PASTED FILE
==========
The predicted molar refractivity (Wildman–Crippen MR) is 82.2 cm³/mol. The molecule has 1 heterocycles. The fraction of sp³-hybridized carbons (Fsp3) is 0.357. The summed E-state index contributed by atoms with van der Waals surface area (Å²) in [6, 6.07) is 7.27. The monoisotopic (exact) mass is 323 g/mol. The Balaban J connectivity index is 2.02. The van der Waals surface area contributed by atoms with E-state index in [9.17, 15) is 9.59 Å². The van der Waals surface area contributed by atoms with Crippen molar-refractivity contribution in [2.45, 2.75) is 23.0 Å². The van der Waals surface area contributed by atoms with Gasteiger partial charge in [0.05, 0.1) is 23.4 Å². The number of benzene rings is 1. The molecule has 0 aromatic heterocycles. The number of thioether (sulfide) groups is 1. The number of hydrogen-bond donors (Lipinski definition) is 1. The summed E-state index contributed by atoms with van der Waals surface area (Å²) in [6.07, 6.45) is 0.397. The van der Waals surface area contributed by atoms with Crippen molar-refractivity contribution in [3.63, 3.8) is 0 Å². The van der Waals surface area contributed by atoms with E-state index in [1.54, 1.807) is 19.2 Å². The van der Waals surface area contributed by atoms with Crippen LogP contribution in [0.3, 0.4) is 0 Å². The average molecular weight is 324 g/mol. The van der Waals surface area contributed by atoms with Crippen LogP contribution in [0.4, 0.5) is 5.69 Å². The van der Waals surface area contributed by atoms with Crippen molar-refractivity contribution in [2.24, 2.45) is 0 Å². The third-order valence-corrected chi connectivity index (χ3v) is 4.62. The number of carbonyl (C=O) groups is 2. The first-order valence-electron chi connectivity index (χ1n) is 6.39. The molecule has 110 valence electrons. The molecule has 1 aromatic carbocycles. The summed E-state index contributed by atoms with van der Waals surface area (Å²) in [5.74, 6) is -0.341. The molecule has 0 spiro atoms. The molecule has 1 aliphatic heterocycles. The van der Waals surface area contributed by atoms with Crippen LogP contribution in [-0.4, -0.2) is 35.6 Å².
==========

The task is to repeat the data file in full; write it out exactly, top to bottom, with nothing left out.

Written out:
The predicted molar refractivity (Wildman–Crippen MR) is 82.2 cm³/mol. The molecule has 1 heterocycles. The fraction of sp³-hybridized carbons (Fsp3) is 0.357. The summed E-state index contributed by atoms with van der Waals surface area (Å²) in [6, 6.07) is 7.27. The monoisotopic (exact) mass is 323 g/mol. The Balaban J connectivity index is 2.02. The van der Waals surface area contributed by atoms with E-state index in [9.17, 15) is 9.59 Å². The van der Waals surface area contributed by atoms with Crippen molar-refractivity contribution in [2.45, 2.75) is 23.0 Å². The van der Waals surface area contributed by atoms with Gasteiger partial charge in [0.05, 0.1) is 23.4 Å². The number of benzene rings is 1. The molecule has 0 aromatic heterocycles. The number of thioether (sulfide) groups is 1. The number of hydrogen-bond donors (Lipinski definition) is 1. The summed E-state index contributed by atoms with van der Waals surface area (Å²) in [6.07, 6.45) is 0.397. The van der Waals surface area contributed by atoms with Crippen molar-refractivity contribution in [3.63, 3.8) is 0 Å². The van der Waals surface area contributed by atoms with E-state index in [1.54, 1.807) is 19.2 Å². The van der Waals surface area contributed by atoms with Crippen LogP contribution in [0.3, 0.4) is 0 Å². The average molecular weight is 324 g/mol. The van der Waals surface area contributed by atoms with Crippen LogP contribution in [0.4, 0.5) is 5.69 Å². The van der Waals surface area contributed by atoms with Crippen molar-refractivity contribution in [2.24, 2.45) is 0 Å². The third-order valence-corrected chi connectivity index (χ3v) is 4.62. The number of carbonyl (C=O) groups is 2. The first-order valence-electron chi connectivity index (χ1n) is 6.39. The molecule has 110 valence electrons. The molecule has 1 aromatic carbocycles. The summed E-state index contributed by atoms with van der Waals surface area (Å²) in [5.74, 6) is -0.341. The molecule has 0 spiro atoms. The molecule has 1 aliphatic heterocycles. The van der Waals surface area contributed by atoms with Crippen LogP contribution in [-0.4, -0.2) is 35.6 Å².